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City Travel in North London

City Travel in North London To make the most of north London and the capital as a whole you should be prepared to do some travelling. But by taking on a “by any means necessary” attitude you should find the experience an interesting one.

The main reason you need this attitude is because on the whole, the preferred transport of choice is the car but as with many cities in the world traffic can play havoc with your plans. London is notorious for its congestion problems and the best advice to any traveller to the capital would be that when you get to where your staying, park your car and leave it there for the duration of your stay.

As well as traffic, London car commuters also have to deal with the congestion charge. This is a charge of £8 for anyone who drives in the centre of London between the hours of 7am-6.30pm. The only road users who get to avoid this charge are taxi drivers and motorcyclists. With regards to the north of the capital, this charge begins from Pentonville Road/ City Road which crosses the areas of St Pancras and Finsbury.

If you want to get around on four wheels without having to share, then using one of London’s many taxis would be the best bet. There are two types of taxis which operate across the capital, the black cabs, which can be hailed as they pass, and private hire cabs that need to be booked in advance.

However the best way to get around London is to use the public transport system, namely the underground tube services, overground rail services and the network of red (double decker) buses.

The most useful of these is probably the underground tube service as it is easy to understand and gets you where you want go quickly. Tube trains cover the vast majority of the capital and run frequently, usually every few minutes.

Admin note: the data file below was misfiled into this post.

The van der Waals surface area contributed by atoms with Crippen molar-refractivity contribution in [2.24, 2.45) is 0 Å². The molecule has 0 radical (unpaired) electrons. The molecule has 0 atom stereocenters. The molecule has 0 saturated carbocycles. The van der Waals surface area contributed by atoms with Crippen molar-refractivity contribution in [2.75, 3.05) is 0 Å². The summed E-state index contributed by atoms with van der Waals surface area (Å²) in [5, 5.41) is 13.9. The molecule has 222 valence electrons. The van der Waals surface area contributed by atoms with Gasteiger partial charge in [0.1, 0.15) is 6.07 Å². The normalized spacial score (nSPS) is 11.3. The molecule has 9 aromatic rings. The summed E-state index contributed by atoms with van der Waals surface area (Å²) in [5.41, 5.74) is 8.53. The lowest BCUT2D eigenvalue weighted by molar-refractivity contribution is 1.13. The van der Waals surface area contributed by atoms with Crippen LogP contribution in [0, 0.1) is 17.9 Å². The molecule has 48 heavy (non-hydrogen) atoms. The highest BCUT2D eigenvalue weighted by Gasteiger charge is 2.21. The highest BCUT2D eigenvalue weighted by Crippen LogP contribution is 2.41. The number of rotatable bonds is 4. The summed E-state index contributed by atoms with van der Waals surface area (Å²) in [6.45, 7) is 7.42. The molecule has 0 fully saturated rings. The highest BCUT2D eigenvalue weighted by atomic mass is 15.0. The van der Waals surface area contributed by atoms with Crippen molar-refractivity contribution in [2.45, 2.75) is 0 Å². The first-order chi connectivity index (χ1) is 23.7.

The main lines that operate in the north of London are the Jubilee (grey), Northern (black) and Piccadilly (royal blue). And the most useful station for connecting to other lines is Kings Cross/St Pancras which links overground rail services to the underground Circle line, Hammersmith and City line, Metropolitan line, Piccadilly line, Victoria Line and the Northern line.

Buses are another way to travel around north London. These are probably best used for short trips if there are time restrictions, but if not you then a leisurely ride on the top floor of one of London’s red double deckers can often be a pleasant way to get a cheap tour of the area.

Tickets can be purchased for single journeys on any of these forms of public transport but you can also buy ‘travel cards’, which allow you unlimited travel on your chosen form of transport for a certain time period (day, weekend, week), however there are combined tickets available.

For the purposes of public transport, London has be split up into 6 zones, Zone 1 being central London with Zone 6 being closer to outskirts of greater London. Combined ‘travelcard’ tickets are sold in Zones and allow you to travel freely within these zones on buses, trains, tubes and the DLR.

However as with many cities around the world the most accessible and reliable way to get around is on foot, so why not grab your comfy shoes, get to grips with a London map and get walking!

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